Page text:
R Blank 4:03
Yeah, so sorry, but just it’s a very dramatic image. And yeah. Yeah, just share the story, how it’s so but can you take me from from that moment? Or maybe not that exact moment, but from that period to, to your work with beyond influence?

John Ramstead 4:25
Well, you know, I, it was, my goodness, two and a half years. So I’m in ICU for five weeks, and had multiple surgeries, two brain surgeries, and then I had a severe traumatic brain injury. So I got transferred from Montana where I was back to where I live in Denver, Colorado to Craig Hospital. And I was there as a patient for 20 months with this TBI had 23 surgeries. And now imagine this are I’m Oh, a year and a half into my recovery. And I’m seeing every possible kind of doctor and therapist along In the way, and one of our doctors sits us down, and he’s looking at my wife, not me. And he goes, Hey, I just want to set expectations that, you know, John probably won’t be able to be a greeter at Walmart. Right now that gets now you know, I’ve been an entrepreneur and you know, a big goal setter my whole life and like, oh, so I kind of got me fired up a little bit. But here’s the thing, it’s coming out of a brain injury that severe to two and a half years after the accident, I literally could only work eight or nine hours in a week. That’s it, I could, I could be focused and have a conversation for a couple of hours in the morning and then literally have to go up to a dark room the entire rest of the day. And then when I finally was able to drive again, I could go meet with somebody, I could not be in a restaurant or any place with noise, my brain couldn’t process it. And I’m like, Okay, what do I do? I gotta support my family. My wife has been my caregiver for two and a half years, she hasn’t been a stay at home mom for 20. She could go back to work. But what does she do after 20 years out of her field as a physical therapist, and that’s where I got the idea. Actually, I was sitting down with a friend of mine. He’s CEO, we’d known each other before the accident. He goes, Hey, John, here’s everything going on in my life in my, what I’m trying to do in the community and philanthropy with my marriage and my business. And I feel like nothing is really working together the way it should. And whatever I focus on does well, but the other ones languish. He goes, I’ve decided to hire a coach. He goes, John, you would be a great coach. If you decide to be one. I’ll be your first client. I’m like, Oh, that’s awesome. Greg, I said, What’s a coach?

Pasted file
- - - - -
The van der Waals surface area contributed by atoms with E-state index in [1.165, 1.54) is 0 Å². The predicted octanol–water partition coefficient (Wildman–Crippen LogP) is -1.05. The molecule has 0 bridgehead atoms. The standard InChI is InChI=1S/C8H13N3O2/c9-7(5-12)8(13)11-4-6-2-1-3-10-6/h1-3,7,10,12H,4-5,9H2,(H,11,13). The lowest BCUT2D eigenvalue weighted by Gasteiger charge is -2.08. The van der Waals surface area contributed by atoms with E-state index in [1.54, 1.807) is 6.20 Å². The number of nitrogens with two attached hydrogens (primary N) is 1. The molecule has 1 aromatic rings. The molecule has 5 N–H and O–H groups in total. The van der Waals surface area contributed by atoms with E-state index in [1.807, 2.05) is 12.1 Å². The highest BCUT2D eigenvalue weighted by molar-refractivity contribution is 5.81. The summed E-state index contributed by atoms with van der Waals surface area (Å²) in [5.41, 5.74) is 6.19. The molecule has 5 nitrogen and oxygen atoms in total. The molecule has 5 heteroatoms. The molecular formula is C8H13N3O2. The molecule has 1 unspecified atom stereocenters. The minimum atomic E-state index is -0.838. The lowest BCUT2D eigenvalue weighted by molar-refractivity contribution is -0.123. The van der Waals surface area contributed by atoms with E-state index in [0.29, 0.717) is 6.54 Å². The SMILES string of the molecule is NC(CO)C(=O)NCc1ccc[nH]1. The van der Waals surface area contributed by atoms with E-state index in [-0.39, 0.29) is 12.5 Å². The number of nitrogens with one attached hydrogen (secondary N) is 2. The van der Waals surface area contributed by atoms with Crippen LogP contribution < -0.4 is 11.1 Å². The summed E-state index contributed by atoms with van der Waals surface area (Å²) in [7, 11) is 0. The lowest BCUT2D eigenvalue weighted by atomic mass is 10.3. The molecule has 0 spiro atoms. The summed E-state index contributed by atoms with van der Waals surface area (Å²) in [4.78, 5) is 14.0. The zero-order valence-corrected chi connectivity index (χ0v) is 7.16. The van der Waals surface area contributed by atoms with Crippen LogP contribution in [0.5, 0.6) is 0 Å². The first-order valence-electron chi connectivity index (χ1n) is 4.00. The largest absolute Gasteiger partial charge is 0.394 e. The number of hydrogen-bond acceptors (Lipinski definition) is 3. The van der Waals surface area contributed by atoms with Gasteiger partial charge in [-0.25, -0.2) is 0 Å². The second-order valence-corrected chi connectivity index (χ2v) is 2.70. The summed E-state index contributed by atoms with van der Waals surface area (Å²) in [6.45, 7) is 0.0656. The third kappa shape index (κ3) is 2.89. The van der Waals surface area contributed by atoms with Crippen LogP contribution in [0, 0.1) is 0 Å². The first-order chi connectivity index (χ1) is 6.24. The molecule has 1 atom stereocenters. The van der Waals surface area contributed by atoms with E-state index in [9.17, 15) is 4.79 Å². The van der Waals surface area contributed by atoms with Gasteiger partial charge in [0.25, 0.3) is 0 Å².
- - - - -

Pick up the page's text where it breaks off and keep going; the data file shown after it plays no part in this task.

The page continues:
Stephanie Warner 6:42
Tell me more.

John Ramstead 6:43